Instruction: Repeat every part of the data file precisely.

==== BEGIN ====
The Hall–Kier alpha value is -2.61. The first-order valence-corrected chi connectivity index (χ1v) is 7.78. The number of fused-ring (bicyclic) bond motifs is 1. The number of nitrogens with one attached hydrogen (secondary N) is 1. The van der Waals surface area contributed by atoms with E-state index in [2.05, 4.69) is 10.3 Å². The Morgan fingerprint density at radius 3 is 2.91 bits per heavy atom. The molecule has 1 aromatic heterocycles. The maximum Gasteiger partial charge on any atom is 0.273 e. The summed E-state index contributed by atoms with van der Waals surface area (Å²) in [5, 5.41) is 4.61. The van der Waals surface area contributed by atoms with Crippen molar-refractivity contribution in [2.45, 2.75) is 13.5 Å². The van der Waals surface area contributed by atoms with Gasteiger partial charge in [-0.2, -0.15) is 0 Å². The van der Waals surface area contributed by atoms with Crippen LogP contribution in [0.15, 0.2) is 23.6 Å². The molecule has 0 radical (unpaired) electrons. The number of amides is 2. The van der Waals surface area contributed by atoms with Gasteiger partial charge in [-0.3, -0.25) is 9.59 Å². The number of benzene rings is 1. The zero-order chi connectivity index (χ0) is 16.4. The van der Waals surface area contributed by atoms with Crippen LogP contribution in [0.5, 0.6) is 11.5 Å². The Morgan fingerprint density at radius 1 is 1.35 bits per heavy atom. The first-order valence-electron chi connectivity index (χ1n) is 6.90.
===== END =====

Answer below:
The Hall–Kier alpha value is -2.61. The first-order valence-corrected chi connectivity index (χ1v) is 7.78. The number of fused-ring (bicyclic) bond motifs is 1. The number of nitrogens with one attached hydrogen (secondary N) is 1. The van der Waals surface area contributed by atoms with E-state index in [2.05, 4.69) is 10.3 Å². The Morgan fingerprint density at radius 3 is 2.91 bits per heavy atom. The molecule has 1 aromatic heterocycles. The maximum Gasteiger partial charge on any atom is 0.273 e. The summed E-state index contributed by atoms with van der Waals surface area (Å²) in [5, 5.41) is 4.61. The van der Waals surface area contributed by atoms with Crippen molar-refractivity contribution in [2.45, 2.75) is 13.5 Å². The van der Waals surface area contributed by atoms with Gasteiger partial charge in [-0.2, -0.15) is 0 Å². The van der Waals surface area contributed by atoms with Crippen LogP contribution in [0.15, 0.2) is 23.6 Å². The molecule has 0 radical (unpaired) electrons. The number of amides is 2. The van der Waals surface area contributed by atoms with Gasteiger partial charge in [-0.3, -0.25) is 9.59 Å². The number of benzene rings is 1. The zero-order chi connectivity index (χ0) is 16.4. The van der Waals surface area contributed by atoms with Crippen LogP contribution in [0.5, 0.6) is 11.5 Å². The Morgan fingerprint density at radius 1 is 1.35 bits per heavy atom. The first-order valence-electron chi connectivity index (χ1n) is 6.90.